Whatever curators’ efforts to tell each other stories,20 the financial situation of biennials and biennials’ pavilions will determine their fate, and the ups and downs of host cities and nations will be reflected in the event. Financing a biennial is at present an interplay between national and city governments and large private sponsors. And, of course, nations’, cities’, and private investors’ wealth is provided by the people who work, yet with differing modes of redistribution. Basic questions are: How do biennials operate; and under which conditions do they thrive or fail? How will the disintegration of some states, and the re-nationalization of others, be represented at biennial events? Additionally, and probably most important, the idea of “art” employed at biennials will have to be observed. The question is whether art continues to be seen as a system of its own, mythically dissected from society, like “economy” in Polanyi’s analysis. If biennials keep on operating in this mode, we suppose the “new” world might not be very different from the old!
Danila Mayer is an anthropologist, writer; she works occasionally with video. She publishes on cities urban youth, and questions of contemporary art.
Muzaffer Hasaltay is a video artist and a student at the Academy of Fine Arts, Vienna. Interested in philosophy and in exclusion mechanisms in arts and science.
Onur Serdar is an artist, a graphic designer, and a student at the Academy of Applied Arts, Vienna.
The three authors currently live in Vienna, Austria.
1 Tito’s Yugoslavia played a crucial role in the formation of the important non-alignment movement.
2 Istanbul Bogazi: Istanbul is not complete without the traditional and unforgettable boat excursion up the Bosporus, the winding strait that separates Europe and Asia.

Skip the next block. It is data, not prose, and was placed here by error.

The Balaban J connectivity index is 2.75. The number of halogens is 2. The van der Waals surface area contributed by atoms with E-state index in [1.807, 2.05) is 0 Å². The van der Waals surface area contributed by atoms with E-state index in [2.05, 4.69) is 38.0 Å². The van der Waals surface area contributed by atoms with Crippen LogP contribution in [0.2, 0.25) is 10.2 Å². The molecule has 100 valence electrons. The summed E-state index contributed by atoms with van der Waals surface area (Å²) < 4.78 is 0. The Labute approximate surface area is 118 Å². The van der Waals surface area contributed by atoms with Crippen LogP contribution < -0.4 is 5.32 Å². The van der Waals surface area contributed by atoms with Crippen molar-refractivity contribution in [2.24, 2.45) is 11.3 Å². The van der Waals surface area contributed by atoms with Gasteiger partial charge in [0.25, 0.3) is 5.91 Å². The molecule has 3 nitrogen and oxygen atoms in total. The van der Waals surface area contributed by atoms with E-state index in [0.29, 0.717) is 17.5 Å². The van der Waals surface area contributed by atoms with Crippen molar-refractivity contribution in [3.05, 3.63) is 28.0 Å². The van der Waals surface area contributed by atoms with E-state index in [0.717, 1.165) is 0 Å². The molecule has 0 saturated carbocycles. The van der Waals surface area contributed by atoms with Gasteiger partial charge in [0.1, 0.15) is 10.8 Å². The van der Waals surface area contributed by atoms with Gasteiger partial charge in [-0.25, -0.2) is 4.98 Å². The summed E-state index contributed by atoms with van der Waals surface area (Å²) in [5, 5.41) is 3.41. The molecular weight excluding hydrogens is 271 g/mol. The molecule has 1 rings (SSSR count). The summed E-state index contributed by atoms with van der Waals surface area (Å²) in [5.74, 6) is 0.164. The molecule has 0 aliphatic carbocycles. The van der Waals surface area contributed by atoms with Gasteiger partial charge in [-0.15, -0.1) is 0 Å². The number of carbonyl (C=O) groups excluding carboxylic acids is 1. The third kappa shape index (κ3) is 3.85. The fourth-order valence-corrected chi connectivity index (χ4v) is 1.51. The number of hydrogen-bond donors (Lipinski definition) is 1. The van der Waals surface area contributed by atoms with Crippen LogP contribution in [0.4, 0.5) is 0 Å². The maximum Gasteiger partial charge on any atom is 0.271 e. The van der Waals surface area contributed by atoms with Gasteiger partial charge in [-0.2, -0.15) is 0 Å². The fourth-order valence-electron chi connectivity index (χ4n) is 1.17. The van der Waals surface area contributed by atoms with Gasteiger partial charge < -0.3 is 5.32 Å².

3 See also Müller, Ariane (2005) on the reception of contemporary artists’ work, and Faroqhi, Suraiya (2005) on arts in the Ottoman Empire.
4 See also the other contributions in the special edition of Open, on “The Art Biennial as a Global Phenomenon,” which was an outcome of the scholars’ discussions in a program at the First Brussels Biennial.
5 The Werkleitz biennial, e.g., took place in a rural setting in its first years (see website). The Werkleitz Biennial was held in Tornitz/Werkleitz near Magdeburg (Sachsen-Anhalt), Germany.
6 The British pavilion, e.g., is curated by the British Council (Thornton, 2008), the Austrian by a curator (team), and the German by a commissioner. See also the relevant websites.
7 See Ögüt’s webpage www.ahmetogut.com
8 See also the video of Ragnar Kjartansson on YouTube (Vernissage TV) and at www.cia.is/venice.
9 I am grateful to Ariane Müller for this information.
10 In what ways taxpayers’ money must be justified to the public in different nations and cities cannot be dealt with here.
11 Other contributors to the Open 2009 biennial issue are M. Hardt, B. Holmes, C. Mouffe and C. Esche.
12 Nation-states’ financial conduct regarding support for contemporary arts, and which other demands for these must compete with, is another interesting realm for research.
13 London and New York are, together with Tokyo, the Global Cities, as Saskia Sassen analyzed in her seminal work (2001). In this metropolis, the control of the “global assembly line” is established and maintained.
14 Catal Hüyük is especially interesting, as “the earliest known urban representations of humans and animals” in “powerful and original artistic forms” were excavated from the densely built “rectangular buildings of sun dried brick, rising up the slope in serried rows, with entry only through apertures in their flat beam and rush roofs.” (Southall, 2000, starting from p. 25). See also the publications of archaeologist James Mellaart, 1967).
15 E.g., Irrigation; or a technological progress in energy use.
16 While national background might decrease in importance in artistic circles, the citizenship one holds determines if one can move globally or not, thus determining to some extent the options for participation in the international arts circuit.
17 An example for such a confrontation of concepts could have been the transplantation of Brecht’s Denn wovon lebt der Mensch – insan neyle yasar? into the context of Istanbul.
18 Mignolo (2000: p. 68) cites Khatibi 1983: p. 19.
19 Black Turkish coffee with medium sugar
20 … as WHW remark critically (2009: p. 95), referring to Boris Groys, Art Power, Cambridge 2008, p. 51.